How important is it to proofread your CV and job applications?

The observations…

Research from 2021 looked at 147,272 UK CVs and found that 62% of them contained at least one spelling error and more than 5,000 of them contained more than 20!

 

Three in ten CVs included five or more errors and only 38% of the total number were free of any spelling errors at all.

 

The most commonly misspelt words were:

 

  • Organisation
  • Modelling
  • Behaviour
  • Equipment
  • Labour
  • Judgement
  • Transferable
  • Practised
  • Liaising
  • Demeanour

 

The other most common errors were: excessive use of uppercase text, erroneous use of American English (e.g. ‘organization’, ‘labor’, ‘behavior’), misplaced apostrophes, missing contact details and inconsistencies in layout and spacing.

 

We can all agree this is less than ideal, but, in the current post-pandemic, candidate-driven job market does this even matter? Has the oft-cited ‘Great Resignation’ rendered the importance of a perfectly crafted CV and job application unnecessary? Are employers so short of quality candidates that they are prepared to lower their expectations and overlook sloppy CVs and cover letters?

 

I asked experienced recruiter Claire Wakelin, Managing Director at Benjamin Edwards Recruitment, for her response to these questions:

 

“First impressions are so key and you may only have one shot at impressing a client regarding your job application. I’m still amazed by how many CVs we get through with basic grammar and spelling errors. Attention to detail is paramount in any job so it’s important you get it right first time.”

 

The impact…

So as Claire makes clear, having a badly spelled, punctuated and presented CV definitely creates a negative impression with recruiters. In fact, it has more of an effect than you might think. Here is why:

 

  • A good, professional first impression is vital. We hear a great deal about interview technique and presentation, but if your application doesn’t impress you are highly unlikely to get to interview stage. A poorly spelled, punctuated and presented CV is the equivalent of turning up to interview late or badly dressed.

 

  • Communication skills are, to varying degrees, essential for every job. ‘Written communication’, in the form of emails, reports, proposals and so on, are a daily fact of working life. If your initial approach to a recruiter is littered with spelling and grammar mistakes they are highly likely to question how effective your communication skills are in the workplace.

 

  • A poorly presented and rushed CV and application form conveys an impression of sloppiness and a lack of pride in your work. It can suggest you’re not that bothered about working for them as you’ve not cared enough to proofread your work.

 

  • If a recruiter receives a large number of CVs for a role, you are far more likely to immediately steer yourself to the ‘No’ pile if your application compares unfavourably to others. You are literally giving your competition the upper hand! Mistakes are really simple to spot and will make the recruiter’s job easier in this situation.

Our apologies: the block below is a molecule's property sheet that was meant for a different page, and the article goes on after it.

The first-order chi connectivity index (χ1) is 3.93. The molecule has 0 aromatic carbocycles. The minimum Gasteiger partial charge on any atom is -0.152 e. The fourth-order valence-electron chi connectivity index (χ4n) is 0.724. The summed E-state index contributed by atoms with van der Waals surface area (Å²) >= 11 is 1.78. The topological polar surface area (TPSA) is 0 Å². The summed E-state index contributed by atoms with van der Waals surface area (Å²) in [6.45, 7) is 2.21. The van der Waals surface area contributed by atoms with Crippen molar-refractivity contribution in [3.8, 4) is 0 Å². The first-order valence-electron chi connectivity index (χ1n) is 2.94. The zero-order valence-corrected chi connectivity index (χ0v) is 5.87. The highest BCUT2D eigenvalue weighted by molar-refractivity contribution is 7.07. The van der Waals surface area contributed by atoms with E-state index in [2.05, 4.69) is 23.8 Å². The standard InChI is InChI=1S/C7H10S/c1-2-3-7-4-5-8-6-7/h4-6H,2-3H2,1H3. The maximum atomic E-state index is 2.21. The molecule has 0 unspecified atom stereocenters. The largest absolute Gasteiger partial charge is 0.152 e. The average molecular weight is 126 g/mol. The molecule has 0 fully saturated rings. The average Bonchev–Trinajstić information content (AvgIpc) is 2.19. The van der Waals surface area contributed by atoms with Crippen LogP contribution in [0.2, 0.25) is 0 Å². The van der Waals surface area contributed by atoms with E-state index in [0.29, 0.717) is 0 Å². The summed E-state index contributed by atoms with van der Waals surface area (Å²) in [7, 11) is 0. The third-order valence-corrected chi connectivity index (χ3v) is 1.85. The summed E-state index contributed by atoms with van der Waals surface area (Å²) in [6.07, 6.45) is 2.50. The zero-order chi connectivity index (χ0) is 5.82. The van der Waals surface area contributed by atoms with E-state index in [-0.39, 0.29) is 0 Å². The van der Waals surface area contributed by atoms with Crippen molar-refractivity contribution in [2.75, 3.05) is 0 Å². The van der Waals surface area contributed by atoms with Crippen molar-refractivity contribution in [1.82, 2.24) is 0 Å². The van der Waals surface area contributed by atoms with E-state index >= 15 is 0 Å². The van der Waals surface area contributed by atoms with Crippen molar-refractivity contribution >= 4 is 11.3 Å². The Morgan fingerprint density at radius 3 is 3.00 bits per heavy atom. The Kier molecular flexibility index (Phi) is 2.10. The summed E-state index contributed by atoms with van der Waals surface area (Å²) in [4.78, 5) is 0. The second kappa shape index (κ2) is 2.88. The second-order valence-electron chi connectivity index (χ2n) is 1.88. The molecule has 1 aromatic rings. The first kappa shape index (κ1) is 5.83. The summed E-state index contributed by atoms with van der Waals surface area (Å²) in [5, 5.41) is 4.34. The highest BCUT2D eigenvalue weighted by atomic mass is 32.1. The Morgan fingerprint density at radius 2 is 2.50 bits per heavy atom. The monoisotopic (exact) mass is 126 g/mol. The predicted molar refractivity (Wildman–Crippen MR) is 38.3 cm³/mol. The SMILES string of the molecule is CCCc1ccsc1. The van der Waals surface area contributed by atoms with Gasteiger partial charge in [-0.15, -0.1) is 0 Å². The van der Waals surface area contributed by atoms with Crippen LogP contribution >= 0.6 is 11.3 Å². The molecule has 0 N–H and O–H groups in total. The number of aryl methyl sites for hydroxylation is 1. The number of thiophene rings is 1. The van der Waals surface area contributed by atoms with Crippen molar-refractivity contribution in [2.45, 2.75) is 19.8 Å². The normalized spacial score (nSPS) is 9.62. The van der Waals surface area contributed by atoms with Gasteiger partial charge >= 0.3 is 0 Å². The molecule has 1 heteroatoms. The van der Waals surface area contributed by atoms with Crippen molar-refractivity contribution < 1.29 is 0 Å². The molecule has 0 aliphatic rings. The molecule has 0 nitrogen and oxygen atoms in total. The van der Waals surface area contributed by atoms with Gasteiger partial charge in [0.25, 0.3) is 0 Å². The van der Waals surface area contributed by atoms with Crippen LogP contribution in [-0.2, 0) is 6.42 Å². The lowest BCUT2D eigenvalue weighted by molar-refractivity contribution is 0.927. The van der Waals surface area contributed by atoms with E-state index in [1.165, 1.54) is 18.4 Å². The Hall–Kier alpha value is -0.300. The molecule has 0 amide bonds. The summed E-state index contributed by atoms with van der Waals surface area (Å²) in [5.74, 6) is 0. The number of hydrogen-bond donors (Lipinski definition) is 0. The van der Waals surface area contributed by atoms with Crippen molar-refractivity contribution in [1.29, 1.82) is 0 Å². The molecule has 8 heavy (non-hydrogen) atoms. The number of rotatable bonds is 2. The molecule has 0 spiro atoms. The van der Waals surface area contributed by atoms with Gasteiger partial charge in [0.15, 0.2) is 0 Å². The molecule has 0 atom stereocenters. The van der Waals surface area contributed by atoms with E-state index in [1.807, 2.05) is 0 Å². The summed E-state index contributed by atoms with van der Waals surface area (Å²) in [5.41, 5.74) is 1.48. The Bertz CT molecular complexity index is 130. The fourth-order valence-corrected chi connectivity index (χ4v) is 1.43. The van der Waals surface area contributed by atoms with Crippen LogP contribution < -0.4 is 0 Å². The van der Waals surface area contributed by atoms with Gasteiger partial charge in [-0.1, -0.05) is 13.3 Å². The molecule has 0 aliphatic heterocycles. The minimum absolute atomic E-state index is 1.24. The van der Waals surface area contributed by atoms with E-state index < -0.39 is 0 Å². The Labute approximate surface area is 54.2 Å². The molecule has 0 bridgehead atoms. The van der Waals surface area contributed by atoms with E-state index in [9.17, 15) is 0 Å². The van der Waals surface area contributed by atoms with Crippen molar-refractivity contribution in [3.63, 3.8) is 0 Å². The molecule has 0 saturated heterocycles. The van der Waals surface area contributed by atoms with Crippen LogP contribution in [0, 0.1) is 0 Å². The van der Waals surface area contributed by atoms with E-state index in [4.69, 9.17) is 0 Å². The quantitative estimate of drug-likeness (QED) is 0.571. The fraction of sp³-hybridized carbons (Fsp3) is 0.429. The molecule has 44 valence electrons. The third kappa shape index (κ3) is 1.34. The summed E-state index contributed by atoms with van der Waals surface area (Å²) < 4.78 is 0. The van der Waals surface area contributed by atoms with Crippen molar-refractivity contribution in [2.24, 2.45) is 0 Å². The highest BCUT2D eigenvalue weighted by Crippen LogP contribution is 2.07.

The solutions…

A good CV is your first chance to impress a recruiter and to maximise your chances of being offered an interview. It should be professional, succinct and error-free. Correct spelling and punctuation and professional presentation should be at the top of your priority list. Although a spell checker won’t pick up everything, there really is no excuse not to use one.

 

You waste the opportunity to present yourself in the very best light at your peril. ‘The horn effect’ dictates that when a person notes one failing in another person, they are more likely to assume you are deficient in other areas! This seems very unfair but is definitely worth bearing in mind.

 

Use a spell checker, find a friend or relative with great English language skills at the very least, utilise a CV checker if you can find a good one, or, if you can, engage a professional to undertake a thorough proofread and proof-edit of your CV and accompanying applications.

 

Even if you’re really happy with the final draft of your CV it is still worth asking a professional to proof it for you. Often when we spend a great deal of time on something we become ‘word blind’ – it becomes difficult to read what is actually in front of us as opposed to what our brain thinks is there.

 

The exacting and rigorously trained eyes of a professional proofreader can usually spot a few discrepancies or inconsistencies as a minimum, but they may well also identify some embarrassing, costly and avoidable mistakes. In short, a great proofreader will work with you to ensure your materials are presented memorably in all the right ways.

 

 

Contact Benjamin Edwards

For comprehensive support in your job search why not get search in touch with Benjamin Edwards. Drawing on more than 27 years of recruitment industry experience, we promise personalised guidance and support in everything from the choice of suitable careers to interview preparation. Filling the majority of positions through direct networking, headhunting, and connection with existing contacts, we can make all the difference to your New Year prospects.  See our comprehensive list of jobs here, or why not have a confidential and free blog written for you to attract employers to your profile. Give us a call on 01522 412066 or email [email protected] today!

 

 

 

this blog article was originally posted by Hayley Williams on https://yourproofreader.co.uk/

Sources:

Adzuna research, 2021

Gradtouch / Jenna Allcock blog 2017

 

 

 

 

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